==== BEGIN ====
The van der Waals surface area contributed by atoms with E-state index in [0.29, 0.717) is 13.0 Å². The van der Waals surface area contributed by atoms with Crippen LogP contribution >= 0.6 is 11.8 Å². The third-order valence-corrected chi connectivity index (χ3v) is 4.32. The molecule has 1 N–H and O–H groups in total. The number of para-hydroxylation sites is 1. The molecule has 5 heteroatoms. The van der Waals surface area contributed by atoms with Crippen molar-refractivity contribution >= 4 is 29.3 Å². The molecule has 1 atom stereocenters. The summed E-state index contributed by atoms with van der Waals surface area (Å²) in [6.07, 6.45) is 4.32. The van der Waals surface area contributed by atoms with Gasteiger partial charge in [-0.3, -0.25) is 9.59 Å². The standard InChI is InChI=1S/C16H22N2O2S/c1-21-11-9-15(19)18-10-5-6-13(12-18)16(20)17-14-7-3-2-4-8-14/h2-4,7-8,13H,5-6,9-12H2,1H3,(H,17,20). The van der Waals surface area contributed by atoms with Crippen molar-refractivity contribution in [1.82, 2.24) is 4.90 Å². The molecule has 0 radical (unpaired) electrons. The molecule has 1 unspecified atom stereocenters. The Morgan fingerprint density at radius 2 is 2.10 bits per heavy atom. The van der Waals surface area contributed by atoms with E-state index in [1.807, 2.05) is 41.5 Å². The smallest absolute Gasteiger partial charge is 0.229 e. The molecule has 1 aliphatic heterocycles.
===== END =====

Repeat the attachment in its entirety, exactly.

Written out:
The van der Waals surface area contributed by atoms with E-state index in [0.29, 0.717) is 13.0 Å². The van der Waals surface area contributed by atoms with Crippen LogP contribution >= 0.6 is 11.8 Å². The third-order valence-corrected chi connectivity index (χ3v) is 4.32. The molecule has 1 N–H and O–H groups in total. The number of para-hydroxylation sites is 1. The molecule has 5 heteroatoms. The van der Waals surface area contributed by atoms with Crippen molar-refractivity contribution >= 4 is 29.3 Å². The molecule has 1 atom stereocenters. The summed E-state index contributed by atoms with van der Waals surface area (Å²) in [6.07, 6.45) is 4.32. The van der Waals surface area contributed by atoms with Gasteiger partial charge in [-0.3, -0.25) is 9.59 Å². The standard InChI is InChI=1S/C16H22N2O2S/c1-21-11-9-15(19)18-10-5-6-13(12-18)16(20)17-14-7-3-2-4-8-14/h2-4,7-8,13H,5-6,9-12H2,1H3,(H,17,20). The van der Waals surface area contributed by atoms with Crippen molar-refractivity contribution in [1.82, 2.24) is 4.90 Å². The molecule has 0 radical (unpaired) electrons. The molecule has 1 unspecified atom stereocenters. The Morgan fingerprint density at radius 2 is 2.10 bits per heavy atom. The van der Waals surface area contributed by atoms with E-state index in [1.807, 2.05) is 41.5 Å². The smallest absolute Gasteiger partial charge is 0.229 e. The molecule has 1 aliphatic heterocycles.